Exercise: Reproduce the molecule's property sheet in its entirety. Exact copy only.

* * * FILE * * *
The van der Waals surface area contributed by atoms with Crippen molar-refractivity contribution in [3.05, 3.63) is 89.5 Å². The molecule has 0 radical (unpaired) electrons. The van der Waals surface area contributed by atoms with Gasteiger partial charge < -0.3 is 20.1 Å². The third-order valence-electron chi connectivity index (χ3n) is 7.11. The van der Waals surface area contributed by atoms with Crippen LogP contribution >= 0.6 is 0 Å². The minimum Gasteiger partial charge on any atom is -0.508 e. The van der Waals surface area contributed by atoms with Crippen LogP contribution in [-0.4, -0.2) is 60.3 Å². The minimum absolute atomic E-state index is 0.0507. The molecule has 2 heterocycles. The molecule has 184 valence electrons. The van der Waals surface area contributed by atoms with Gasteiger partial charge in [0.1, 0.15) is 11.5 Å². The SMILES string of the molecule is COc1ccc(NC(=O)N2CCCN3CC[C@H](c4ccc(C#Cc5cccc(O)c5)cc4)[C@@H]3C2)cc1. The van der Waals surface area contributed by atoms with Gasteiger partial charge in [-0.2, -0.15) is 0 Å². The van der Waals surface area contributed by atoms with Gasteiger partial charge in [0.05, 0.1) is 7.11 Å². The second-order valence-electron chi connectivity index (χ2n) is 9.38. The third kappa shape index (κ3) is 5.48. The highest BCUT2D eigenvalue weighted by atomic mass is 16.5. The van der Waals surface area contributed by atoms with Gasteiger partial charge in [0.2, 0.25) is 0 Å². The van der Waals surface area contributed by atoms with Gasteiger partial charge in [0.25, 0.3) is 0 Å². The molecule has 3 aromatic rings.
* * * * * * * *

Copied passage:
The van der Waals surface area contributed by atoms with Crippen molar-refractivity contribution in [3.05, 3.63) is 89.5 Å². The molecule has 0 radical (unpaired) electrons. The van der Waals surface area contributed by atoms with Gasteiger partial charge < -0.3 is 20.1 Å². The third-order valence-electron chi connectivity index (χ3n) is 7.11. The van der Waals surface area contributed by atoms with Crippen LogP contribution >= 0.6 is 0 Å². The minimum Gasteiger partial charge on any atom is -0.508 e. The van der Waals surface area contributed by atoms with Crippen LogP contribution in [-0.4, -0.2) is 60.3 Å². The minimum absolute atomic E-state index is 0.0507. The molecule has 2 heterocycles. The molecule has 184 valence electrons. The van der Waals surface area contributed by atoms with Gasteiger partial charge in [0.1, 0.15) is 11.5 Å². The SMILES string of the molecule is COc1ccc(NC(=O)N2CCCN3CC[C@H](c4ccc(C#Cc5cccc(O)c5)cc4)[C@@H]3C2)cc1. The van der Waals surface area contributed by atoms with Gasteiger partial charge in [-0.2, -0.15) is 0 Å². The van der Waals surface area contributed by atoms with Gasteiger partial charge in [0.05, 0.1) is 7.11 Å². The second-order valence-electron chi connectivity index (χ2n) is 9.38. The third kappa shape index (κ3) is 5.48. The highest BCUT2D eigenvalue weighted by atomic mass is 16.5. The van der Waals surface area contributed by atoms with Gasteiger partial charge in [0.2, 0.25) is 0 Å². The van der Waals surface area contributed by atoms with Gasteiger partial charge in [0.25, 0.3) is 0 Å². The molecule has 3 aromatic rings.